NCAA Basketball

Will NBA-Level Talent Carry Michigan Wolverines to National Title?

The crux of an argument for the NBA being a superior experience to college basketball has to do with having the best players in the world. There is no reason to debate that point. Lebron James or Kobe Bryant would be the best player in college basketball. Using the NBA logic, Michigan should capture the National Title on Monday night.

While Louisville is the favorite to win the championship, it is the Wolverines that NBA scouts like. Nbadraft.net projects Trey Burke and Glenn Robinson III to be among the Top 15 picks in the NBA Draft. Tim Hardaway Jr is slated at 19th overall.

The only other player in this year’s Final Four likely to go in the first round is Syracuse guard Michael Carter Williams who is ranked the 22nd best prospect.  Louisville's most highly regarded future pro is Gorgui Deng. The Cardinals center is projected as the ninth pick in the second round. Orange sharp-shooter James Southerland is a late second round possibility. Gregg Marshall deserves a raise. There are no Wichita State Shockers likely to be chosen.

Not only do the Wolverines feature Burke, Robinson III, and Hardaway Jr., they also have one of the nation's best snipers. Nik Stauskas is shooting 44.9 percent from three-point range this year and hit all six of his triple tries against Florida on Sunday. If he took enough attempts to qualify he would rank as the sixth best three-point shooter in the country. Mitch McGary has been a contributor for Michigan all season, but since the NCAA Tournament began he has been unstoppable. In four tournament games the young center has averaged 17.5 points per game, 11.5 rebound a contest, and shot 73 percent from the floor. He has more than doubled his regular season points a game average, almost multiplied his rebounds by two, and upped his shooting percentage by more than 10 percent.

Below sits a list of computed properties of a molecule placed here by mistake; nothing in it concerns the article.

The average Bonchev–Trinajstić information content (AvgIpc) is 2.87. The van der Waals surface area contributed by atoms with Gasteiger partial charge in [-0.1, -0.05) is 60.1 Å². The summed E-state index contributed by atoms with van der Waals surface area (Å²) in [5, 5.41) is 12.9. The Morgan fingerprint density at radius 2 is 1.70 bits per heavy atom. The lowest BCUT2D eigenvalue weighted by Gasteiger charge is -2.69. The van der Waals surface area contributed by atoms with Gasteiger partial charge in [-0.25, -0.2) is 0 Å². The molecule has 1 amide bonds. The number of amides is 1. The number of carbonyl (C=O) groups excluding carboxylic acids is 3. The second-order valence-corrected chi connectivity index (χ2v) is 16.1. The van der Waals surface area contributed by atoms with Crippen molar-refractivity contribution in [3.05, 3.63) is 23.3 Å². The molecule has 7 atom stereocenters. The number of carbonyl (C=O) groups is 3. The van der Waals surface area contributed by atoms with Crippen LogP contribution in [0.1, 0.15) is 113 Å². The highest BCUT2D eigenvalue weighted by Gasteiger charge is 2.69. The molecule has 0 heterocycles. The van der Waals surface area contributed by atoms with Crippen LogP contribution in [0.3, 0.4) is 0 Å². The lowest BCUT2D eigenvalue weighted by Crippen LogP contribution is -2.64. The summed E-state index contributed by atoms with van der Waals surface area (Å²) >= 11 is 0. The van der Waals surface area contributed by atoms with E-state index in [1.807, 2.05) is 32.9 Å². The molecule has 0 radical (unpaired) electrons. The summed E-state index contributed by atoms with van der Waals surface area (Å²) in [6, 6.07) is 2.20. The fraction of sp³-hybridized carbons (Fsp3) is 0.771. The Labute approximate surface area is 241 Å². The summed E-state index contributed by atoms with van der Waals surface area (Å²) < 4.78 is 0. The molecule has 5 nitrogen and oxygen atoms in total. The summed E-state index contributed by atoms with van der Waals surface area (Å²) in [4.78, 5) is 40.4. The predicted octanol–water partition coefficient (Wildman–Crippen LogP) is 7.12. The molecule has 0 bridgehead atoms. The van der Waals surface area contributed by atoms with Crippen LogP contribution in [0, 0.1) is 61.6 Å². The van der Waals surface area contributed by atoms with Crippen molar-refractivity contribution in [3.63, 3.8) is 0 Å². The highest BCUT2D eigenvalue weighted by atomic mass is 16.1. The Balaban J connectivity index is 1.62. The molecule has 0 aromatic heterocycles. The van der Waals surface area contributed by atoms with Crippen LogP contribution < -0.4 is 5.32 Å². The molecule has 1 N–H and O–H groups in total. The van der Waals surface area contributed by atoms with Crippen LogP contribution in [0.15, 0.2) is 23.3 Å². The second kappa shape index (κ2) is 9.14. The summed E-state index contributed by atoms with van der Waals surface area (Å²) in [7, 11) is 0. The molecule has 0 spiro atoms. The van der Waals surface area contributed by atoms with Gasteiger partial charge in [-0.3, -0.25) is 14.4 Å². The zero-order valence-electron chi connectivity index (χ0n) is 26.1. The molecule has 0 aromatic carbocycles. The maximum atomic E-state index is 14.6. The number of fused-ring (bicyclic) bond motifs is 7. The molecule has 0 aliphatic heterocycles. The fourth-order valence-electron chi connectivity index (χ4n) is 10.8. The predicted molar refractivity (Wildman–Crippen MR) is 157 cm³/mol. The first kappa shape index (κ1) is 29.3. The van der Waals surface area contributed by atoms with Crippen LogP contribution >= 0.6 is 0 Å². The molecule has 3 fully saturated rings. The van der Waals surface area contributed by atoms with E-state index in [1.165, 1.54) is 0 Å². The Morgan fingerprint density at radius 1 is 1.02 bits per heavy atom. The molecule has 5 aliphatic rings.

There is no other team left in the tournament that consistently has five players on the court that can score from as many different places on the floor as Michigan. Whether it is Syracuse's zone that the Wolverines can navigate since they rank among the nation's best shooting and passing teams, or Louisville's full court pressure that UM can negate in the same way that VCU failed to rattle the Wolverines, the only questions for Michigan will come on the glass and in the pivot.

John Beilein has been a head coach for a long time. He is known for efficient offense and mixing defenses. He frequently plays four players on the perimeter and tends to have more skilled players than tough guys. The formula for beating the Wolverines is by getting second and third chance opportunities while limiting them to only one shot. You better out-tough the Wolverines, because ask the NBA, they have the best players.

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